"The Panorama" (v2.x) - Page 1

 

As a resident of Cambridge I’m able to enjoy what many people agree to be the best view in England - King’s College Chapel and "The Backs" of the colleges as seen from across the river Cam. Thousands of tourists arrive to click away at this scene every week of the year and all the resulting snaps, while doubtless capturing much of the beauty of the architecture of the various college buildings, completely fail to relate them to the landscape in which they stand. I want to widen the perspective somewhat and the "panorama" is the perfect format to do this.

Of course you can make a panorama from any scene, interior or exterior, and with any photographic equipment in any medium. Indeed there are many techniques and specialist equipment which could be considered. We will use a combination of camera settings (on location) and digital image compositing (back at base).

"Even using the PANORAMA setting I could only frame about 20% of the view"

I was fortunate enough to be loaned an Epson PC600 digital camera for the day and although this offers a panorama preset (up to 1024 x 384 pixels) I still could only frame about 20% of the view. So, once I had installed myself in position, I proceeded to take a series of shots, bracketing the college,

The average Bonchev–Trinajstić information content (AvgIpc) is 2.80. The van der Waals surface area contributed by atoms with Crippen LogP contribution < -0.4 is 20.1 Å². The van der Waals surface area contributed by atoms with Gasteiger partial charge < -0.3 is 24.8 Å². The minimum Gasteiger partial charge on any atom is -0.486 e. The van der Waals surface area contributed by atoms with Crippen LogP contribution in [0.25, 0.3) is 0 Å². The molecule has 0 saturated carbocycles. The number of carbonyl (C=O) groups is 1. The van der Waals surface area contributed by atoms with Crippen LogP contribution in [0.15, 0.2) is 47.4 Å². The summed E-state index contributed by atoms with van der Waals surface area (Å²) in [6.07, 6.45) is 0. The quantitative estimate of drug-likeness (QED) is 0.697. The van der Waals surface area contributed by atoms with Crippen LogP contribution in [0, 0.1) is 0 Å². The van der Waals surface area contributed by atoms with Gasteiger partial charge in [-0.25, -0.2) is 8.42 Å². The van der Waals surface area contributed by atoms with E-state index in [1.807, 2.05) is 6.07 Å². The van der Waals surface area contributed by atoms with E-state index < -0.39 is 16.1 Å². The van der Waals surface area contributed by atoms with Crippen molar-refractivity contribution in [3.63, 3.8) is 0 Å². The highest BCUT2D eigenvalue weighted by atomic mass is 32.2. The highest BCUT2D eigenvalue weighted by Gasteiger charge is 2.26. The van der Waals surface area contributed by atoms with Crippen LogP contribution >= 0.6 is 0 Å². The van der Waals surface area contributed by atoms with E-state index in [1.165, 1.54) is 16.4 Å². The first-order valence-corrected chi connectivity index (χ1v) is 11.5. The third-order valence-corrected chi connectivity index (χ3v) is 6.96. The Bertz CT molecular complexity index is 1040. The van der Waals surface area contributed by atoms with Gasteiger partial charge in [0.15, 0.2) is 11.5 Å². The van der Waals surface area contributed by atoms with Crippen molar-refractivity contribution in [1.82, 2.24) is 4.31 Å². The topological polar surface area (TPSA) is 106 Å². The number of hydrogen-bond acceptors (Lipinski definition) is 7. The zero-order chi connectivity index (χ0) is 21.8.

starting from my left and "panning" to my right always taking care to ensure the horizon remained level and at (approximately) the same height in each successive frame. Then it was back to base to download the images to PC for archiving and compositing.

"5 images taken from left to right"

The normal problems associated with digitally compositing the resulting images are, more often than not, those associated with speed and performance. Photoshop can be awfully ungainly with, say, 10 layers where each contains one 1024 x 384 bitmap - so Satori’s object-based resolution independence will prove vital in enabling us to work without those frustrating delays.

Open Satori and, from the FILE menu, click OPEN and select the first image. This will launch the LOAD BITMAP AS dialogue (we will accept all default settings) and we click OK to open a canvas file with one layer containing the first image at 1024 x 384 pixels.

 

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